Internet addiction becomes growing concern

Tuesday, October 14, 2008

The symptoms of Internet addiction are stark but the causes elusive: a teenager begins gaming on the Internet in the early evening and is still feverishly pecking away when the sun comes up.

Another goes to online chat rooms and e-mail sites for 12 hours at a stretch, or even 24.

A third stops eating or eats in front of the screen. Or stops washing. Their identities become twisted up, like strands of DNA, with computer characters.

"It is clear right now that there are people who really, really struggle with what we can easily define as Internet addiction. What that number is we don't know," said Louise Nadeau, a professor at the University of Montreal's psychology department who is researching the issue.

She is one part of a growing cadre of academics examining the social and psychological problems that have sprung from the explosive growth of the World Wide Web.

But drawing any conclusions or projections is a mug's game, said Nadeau, because researchers have barely delved into the issue.

She estimates that in Quebec one quarter of one per cent of those who seek addictions counselling are hooked on the web -- outnumbered by far by those trying to overcome drug or alcohol problems.

"That's really not a lot," said Nadeau. "But then there was no advertising for (Internet addiction treatment), so the people who did ask for it were really in distress."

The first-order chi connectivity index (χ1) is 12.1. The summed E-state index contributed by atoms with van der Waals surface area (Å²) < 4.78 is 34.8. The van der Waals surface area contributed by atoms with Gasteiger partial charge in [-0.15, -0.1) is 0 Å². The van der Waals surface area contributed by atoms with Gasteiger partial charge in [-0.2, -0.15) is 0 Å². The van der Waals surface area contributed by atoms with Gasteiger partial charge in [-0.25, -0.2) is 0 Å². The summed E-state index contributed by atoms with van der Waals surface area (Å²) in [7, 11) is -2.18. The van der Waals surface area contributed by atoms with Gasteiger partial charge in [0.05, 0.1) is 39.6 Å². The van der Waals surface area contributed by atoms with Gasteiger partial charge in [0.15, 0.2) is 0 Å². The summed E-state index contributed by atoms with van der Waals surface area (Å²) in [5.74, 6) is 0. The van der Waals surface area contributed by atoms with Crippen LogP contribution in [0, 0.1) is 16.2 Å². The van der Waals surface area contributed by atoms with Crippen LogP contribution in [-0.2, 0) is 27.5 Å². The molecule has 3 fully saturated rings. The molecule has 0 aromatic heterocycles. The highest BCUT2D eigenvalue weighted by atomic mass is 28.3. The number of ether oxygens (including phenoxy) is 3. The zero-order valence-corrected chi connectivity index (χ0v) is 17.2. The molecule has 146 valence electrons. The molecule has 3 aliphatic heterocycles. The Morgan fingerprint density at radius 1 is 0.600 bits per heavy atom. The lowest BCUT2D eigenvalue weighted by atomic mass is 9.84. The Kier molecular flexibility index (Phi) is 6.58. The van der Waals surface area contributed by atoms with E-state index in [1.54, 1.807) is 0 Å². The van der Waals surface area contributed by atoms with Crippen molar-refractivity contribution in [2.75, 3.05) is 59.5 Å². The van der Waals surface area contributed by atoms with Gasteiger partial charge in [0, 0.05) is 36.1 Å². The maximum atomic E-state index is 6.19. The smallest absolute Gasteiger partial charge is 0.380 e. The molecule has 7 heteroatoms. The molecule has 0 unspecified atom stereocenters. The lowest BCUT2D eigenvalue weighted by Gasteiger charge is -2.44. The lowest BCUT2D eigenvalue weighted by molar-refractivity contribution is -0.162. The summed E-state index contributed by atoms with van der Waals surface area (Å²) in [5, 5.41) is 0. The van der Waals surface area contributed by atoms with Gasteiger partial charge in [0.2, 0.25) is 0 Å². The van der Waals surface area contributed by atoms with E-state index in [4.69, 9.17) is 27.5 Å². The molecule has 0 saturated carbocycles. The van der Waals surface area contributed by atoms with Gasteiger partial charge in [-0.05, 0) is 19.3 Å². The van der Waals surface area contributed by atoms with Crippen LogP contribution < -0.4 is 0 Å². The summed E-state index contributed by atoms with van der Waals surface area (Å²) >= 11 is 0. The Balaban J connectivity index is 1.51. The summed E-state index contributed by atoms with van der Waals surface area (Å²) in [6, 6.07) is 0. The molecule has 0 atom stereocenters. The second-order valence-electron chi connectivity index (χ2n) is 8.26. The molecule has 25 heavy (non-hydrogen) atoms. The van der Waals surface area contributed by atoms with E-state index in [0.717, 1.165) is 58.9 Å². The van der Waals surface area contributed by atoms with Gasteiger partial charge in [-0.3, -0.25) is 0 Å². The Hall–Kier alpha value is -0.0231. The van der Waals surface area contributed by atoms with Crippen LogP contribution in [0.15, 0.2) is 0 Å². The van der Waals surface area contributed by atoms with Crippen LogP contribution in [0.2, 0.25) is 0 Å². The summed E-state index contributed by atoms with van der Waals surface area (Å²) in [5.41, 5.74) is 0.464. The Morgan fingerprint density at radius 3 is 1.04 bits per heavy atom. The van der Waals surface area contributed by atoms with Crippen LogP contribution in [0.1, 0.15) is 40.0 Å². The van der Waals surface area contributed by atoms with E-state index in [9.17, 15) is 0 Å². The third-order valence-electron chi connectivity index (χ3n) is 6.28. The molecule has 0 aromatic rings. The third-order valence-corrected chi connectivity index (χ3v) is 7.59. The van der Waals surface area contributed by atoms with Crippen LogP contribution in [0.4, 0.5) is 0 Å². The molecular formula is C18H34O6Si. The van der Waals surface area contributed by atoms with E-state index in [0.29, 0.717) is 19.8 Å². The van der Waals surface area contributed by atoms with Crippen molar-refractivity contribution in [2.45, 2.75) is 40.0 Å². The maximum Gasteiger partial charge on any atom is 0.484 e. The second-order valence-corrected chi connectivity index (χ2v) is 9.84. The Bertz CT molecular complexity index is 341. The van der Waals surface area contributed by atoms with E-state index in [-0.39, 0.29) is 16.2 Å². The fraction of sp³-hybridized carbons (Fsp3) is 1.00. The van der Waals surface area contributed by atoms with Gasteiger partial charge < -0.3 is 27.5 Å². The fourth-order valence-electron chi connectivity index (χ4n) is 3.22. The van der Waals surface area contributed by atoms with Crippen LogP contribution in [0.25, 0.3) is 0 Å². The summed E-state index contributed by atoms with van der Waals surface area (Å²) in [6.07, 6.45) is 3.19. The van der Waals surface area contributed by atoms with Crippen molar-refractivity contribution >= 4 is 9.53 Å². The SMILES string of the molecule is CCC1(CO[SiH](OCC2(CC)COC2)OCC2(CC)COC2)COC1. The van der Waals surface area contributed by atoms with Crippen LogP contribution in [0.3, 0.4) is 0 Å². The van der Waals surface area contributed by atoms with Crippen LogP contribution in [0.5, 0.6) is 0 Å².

The problem, she said, is defining Internet addiction and determining where to draw the line between avid computer user and addict.

A child who spends 12 consecutive hours a day on the web may be addicted or may just lack parental supervision, said Nadeau. And does a compulsive online gambler or porn site surfer have an Internet problem or a gambling/sexual disorder?

"Are we at the step in this province where we can advertise our addiction (treatment) service? I'm not sure we're there," said Nadeau.

"But (Internet addiction) is something new that wasn't there 15 years ago."

Cyber addictions have been the subject of a number of recent studies and test cases.

In Britain, psychologist David Lewis recently spearheaded a survey of 2,100 subjects that found close to half experienced stress and anxiety -- detected by measuring heart rates and brainwave activity -- when unable to go online, a phenomenon that has been dubbed "discomgoogolation." It also suggested that half of Britons are on the Net between one and four hours a day and 87 per cent rely on it as their primary source of information.

Karyn Gordon, a Toronto-based teen coach and author of Dr. Karyn's Guide to the Teen Years, says she has counselled some adolescents whose "entire social life is in cyberspace."

Addiction to video games is "a huge problem," particularly with boys, she said in an interview when her book was launched earlier this year.

"I don't think video games are bad and should be banned," but parents need to set limits for their children, Gordon said.

Having games is "a privilege, and with any privilege there needs to be responsibility and boundaries around that."

If it reaches the point of addiction, parents should seek professional help, she said.

"Yes, there are some parents that can handle it (on their own), but really a lot of times I find it almost just gets a lot worse."
source: London Free Press